[To see the first pass and an explanation of what these passes are about, go here. To see the second pass, go here.]
Verse-by-Verse Comments, Matthew 24:36-44 36 “But about that day and hour no one knows, neither the angels of heaven, nor the Son, but only the Father.
(1) After telling the disciples that temple at which they marveled would one day be destroyed, Jesus also reveals that the entire world that they knew (and that we know) will one day come to an end. One day, the risen and ascended Jesus will return to earth, judge the living and the dead, and fully establish His kingdom. The disciples wondered what authenticating “signs” would take place to prove Jesus’ portrait of the future would take place. Jesus spends thirty-two verses on these signs. Then, He comes to this passage.
One point seems to be that even of you know the signs, you cannot know when His return will happen. That isn’t for us to know. And it isn’t an appropriate subject for our speculation. Our call is to trust Christ and live as faithfully for Him as we can each day. Period.
(2) With three words, “nor the Son,” Jesus says that even He was ignorant of when His return would happen. One commentator suggest, rightly I think, that Jesus didn’t know this as part of His voluntary laying aside of divine power--something Paul talks about in Philippians 2:5-11--when it came to His personal comfort.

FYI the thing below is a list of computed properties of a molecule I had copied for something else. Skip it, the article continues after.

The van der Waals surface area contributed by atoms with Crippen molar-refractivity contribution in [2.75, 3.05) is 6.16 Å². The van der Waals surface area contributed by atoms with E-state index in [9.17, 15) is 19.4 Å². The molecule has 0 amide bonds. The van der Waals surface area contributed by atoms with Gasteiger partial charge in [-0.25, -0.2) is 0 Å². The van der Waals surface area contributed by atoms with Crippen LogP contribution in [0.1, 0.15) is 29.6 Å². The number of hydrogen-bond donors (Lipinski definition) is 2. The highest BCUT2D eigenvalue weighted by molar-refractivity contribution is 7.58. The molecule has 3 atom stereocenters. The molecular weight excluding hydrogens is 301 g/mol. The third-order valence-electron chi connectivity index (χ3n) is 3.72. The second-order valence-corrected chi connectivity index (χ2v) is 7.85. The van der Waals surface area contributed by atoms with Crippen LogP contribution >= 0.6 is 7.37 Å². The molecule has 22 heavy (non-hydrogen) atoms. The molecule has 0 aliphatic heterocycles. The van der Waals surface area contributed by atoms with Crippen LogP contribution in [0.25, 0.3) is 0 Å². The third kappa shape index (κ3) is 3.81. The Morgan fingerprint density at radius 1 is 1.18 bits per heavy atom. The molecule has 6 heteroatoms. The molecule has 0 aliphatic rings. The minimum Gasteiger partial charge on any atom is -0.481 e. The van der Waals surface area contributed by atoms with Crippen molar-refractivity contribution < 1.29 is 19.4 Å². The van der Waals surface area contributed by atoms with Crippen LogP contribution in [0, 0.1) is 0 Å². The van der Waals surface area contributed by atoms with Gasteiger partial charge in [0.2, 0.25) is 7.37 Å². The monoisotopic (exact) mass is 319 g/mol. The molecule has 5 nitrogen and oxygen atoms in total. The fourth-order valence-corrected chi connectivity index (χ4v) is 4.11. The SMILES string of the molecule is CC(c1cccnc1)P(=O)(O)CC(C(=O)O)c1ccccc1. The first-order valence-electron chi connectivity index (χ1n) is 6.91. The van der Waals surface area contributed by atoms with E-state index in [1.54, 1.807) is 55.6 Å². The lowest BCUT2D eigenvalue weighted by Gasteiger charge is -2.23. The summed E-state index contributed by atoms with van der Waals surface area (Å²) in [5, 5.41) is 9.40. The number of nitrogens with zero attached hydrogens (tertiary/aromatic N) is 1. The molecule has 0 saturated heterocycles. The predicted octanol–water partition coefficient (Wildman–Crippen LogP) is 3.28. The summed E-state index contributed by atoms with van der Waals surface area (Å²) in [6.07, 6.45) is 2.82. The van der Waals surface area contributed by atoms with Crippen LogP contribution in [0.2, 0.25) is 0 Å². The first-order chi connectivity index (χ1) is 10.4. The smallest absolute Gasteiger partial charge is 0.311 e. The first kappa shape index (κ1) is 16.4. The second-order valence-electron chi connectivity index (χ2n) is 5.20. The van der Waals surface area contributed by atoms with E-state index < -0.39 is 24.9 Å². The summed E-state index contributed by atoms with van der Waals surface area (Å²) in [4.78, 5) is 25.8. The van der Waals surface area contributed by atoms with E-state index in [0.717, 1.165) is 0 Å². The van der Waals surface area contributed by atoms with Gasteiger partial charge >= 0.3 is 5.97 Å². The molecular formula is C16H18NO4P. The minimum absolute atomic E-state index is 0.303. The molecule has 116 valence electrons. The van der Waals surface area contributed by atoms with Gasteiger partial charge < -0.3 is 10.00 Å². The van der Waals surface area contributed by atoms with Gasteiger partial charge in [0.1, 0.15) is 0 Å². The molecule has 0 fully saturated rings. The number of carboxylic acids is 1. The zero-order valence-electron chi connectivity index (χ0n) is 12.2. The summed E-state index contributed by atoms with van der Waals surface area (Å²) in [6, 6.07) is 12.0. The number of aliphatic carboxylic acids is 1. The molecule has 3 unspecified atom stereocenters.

Jesus, “true God and true man,” as both the Bible and the historic creeds of the Church affirm, certainly possessed and used divine power while on earth. But He always did so in the service of His mission, which was to save a fallen human race from sin and death. His miracles were signs of Who He was and of the authenticity of His promises to all who follow Him. But Jesus came to “search and save the lost” and to be a servant of all.
Difficult as it is for us to imagine, I believe that Jesus chose to remain ignorant of those things that would bring Him more comfort and hope than other members of the human race might have when we face suffering and death. Jesus came to the earth in order to be one with us so that He could win new life for us. Jesus trusts that the future is in the hands of the Father. He calls us to trust in the same way.
37 For as the days of Noah were, so will be the coming of the Son of Man. 38For as in those days before the flood they were eating and drinking, marrying and giving in marriage, until the day Noah entered the ark, 39and they knew nothing until the flood came and swept them all away, so too will be the coming of the Son of Man.
(1) Jesus recalls the events recounted in Genesis 6, when God called eight believing but imperfect people, Noah and his family, to build an ark and ride out a flood that would destroy a human race that had totally rebelled against God.
While Noah and family built the ark and watched God gather animals from throughout the world, the rest of the human race went on with its business. Some of their activities, as Jesus tells it, were mundane and innocent. But through it all, they were heedless of God, eliminating God from their decisions and their thoughts.